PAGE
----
Thursday, April 03, 2008

Chicken Little Says The Social Security Sky is Falling

Sen. McCain's new BFF Joe Lieberman insists that Maverick McGee doesn't support the privatization of Social Security, which might be reassuring... if it wasn't a total and complete lie. Trust your country with these folks, America!

This coincides with the latest round of conservatives cherry-picking the numbers to declare the end of Social Security is nigh. The Daily Kos' Devilstower looks at the new report himself and notes that "There's little change from last year's numbers, with the fund staying solvent through 2041, and a change in employee payroll deduction of less than 1% required to make the system solvent for at least 75 years." Less than 1%?!? Good lord, that's just too much! Kill it! Kill it!

As usual, it's Paul Krugman who has the best smackdown of the conservative freakout-
Social Security is a government program supported by a dedicated tax, like highway maintenance. Now you can say that assigning a particular tax to a particular program is merely a fiction, but in fact such assignments have both legal and political force. If Ronald Reagan had said, back in the 1980s, “Let’s increase a regressive tax that falls mainly on the working class, while cutting taxes that fall mainly on much richer people,” he would have faced a political firestorm. But because the increase in the regressive payroll tax was recommended by the Greenspan Commission to support Social Security, it was politically in a different box - you might even call it a lockbox - from Reagan’s tax cuts.

The purpose of that tax increase was to maintain the dedicated tax system into the future, by having Social Security’s assigned tax take in more money than the system paid out while the baby boomers were still working, then use the trust fund built up by those surpluses to pay future bills. Viewed in its own terms, that strategy was highly successful.

The date at which the trust fund will run out, according to Social Security Administration projections, has receded steadily into the future: 10 years ago it was 2029, now it’s 2042. As Kevin Drum, Brad DeLong, and others have pointed out, the SSA estimates are very conservative, and quite moderate projections of economic growth push the exhaustion date into the indefinite future.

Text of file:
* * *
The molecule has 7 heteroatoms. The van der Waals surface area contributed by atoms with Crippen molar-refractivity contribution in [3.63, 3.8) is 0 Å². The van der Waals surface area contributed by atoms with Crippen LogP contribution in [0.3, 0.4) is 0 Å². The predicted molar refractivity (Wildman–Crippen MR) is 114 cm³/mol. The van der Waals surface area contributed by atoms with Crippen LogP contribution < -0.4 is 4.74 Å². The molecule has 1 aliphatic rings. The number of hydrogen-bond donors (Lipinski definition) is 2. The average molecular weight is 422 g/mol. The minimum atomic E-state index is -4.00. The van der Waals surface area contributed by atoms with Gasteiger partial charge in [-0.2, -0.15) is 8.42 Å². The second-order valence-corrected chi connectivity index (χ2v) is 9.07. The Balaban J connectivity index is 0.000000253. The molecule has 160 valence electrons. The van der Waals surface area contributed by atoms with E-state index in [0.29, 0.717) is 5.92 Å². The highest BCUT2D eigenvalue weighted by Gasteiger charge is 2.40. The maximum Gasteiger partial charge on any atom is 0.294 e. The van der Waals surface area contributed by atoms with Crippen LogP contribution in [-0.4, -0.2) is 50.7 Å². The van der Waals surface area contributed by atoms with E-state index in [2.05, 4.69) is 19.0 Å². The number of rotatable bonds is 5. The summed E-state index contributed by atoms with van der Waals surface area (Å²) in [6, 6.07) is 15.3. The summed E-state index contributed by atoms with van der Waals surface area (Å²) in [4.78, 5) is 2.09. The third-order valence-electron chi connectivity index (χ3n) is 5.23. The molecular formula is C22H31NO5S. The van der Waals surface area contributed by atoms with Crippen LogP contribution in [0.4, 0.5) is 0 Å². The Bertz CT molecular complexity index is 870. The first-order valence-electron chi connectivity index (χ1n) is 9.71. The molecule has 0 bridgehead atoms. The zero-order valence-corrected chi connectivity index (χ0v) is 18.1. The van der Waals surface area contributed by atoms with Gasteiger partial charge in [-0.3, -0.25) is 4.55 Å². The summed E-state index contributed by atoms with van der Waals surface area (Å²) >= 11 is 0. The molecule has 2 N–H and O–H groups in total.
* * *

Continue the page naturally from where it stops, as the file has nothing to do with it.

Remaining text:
But the privatizers won’t take yes for an answer when it comes to the sustainability of Social Security. Their answer to the pretty good numbers is to say that the trust fund is meaningless, because it’s invested in U.S. government bonds. They aren’t really saying that government bonds are worthless; their point is that the whole notion of a separate budget for Social Security is a fiction.

....

The Social Security system won’t be in trouble: it will, in fact, still have a growing trust fund, because of the interest that the trust earns on its accumulated surplus. The only way Social Security gets in trouble is if Congress votes not to honor U.S. government bonds held by Social Security. That’s not going to happen. So legally, mechanically, 2018 has no meaning.

Now it’s true that rising benefit costs will be a drag on the federal budget. So will rising Medicare costs. So will the ongoing drain from tax cuts. So will whatever wars we get into. I can’t find a story under which Social Security payments, as opposed to other things, become a crucial budgetary problem in 2018.

What we really have is a looming crisis in the General Fund. Social Security, with its own dedicated tax, has been run responsibly; the rest of the government has not. So why are we talking about a Social Security crisis?

Because a lot of rich people and ideologues at conservative think tanks have been pissed for decades that the marketplace can't get a piece of this fancy 'social safety net' racket. My heart weeps and weeps for them.

In all seriousness, even if there's a Social Security 'problem', there's a hundred other bigger ones waiting in line ahead of it. And privatization isn't the answer for any of them.

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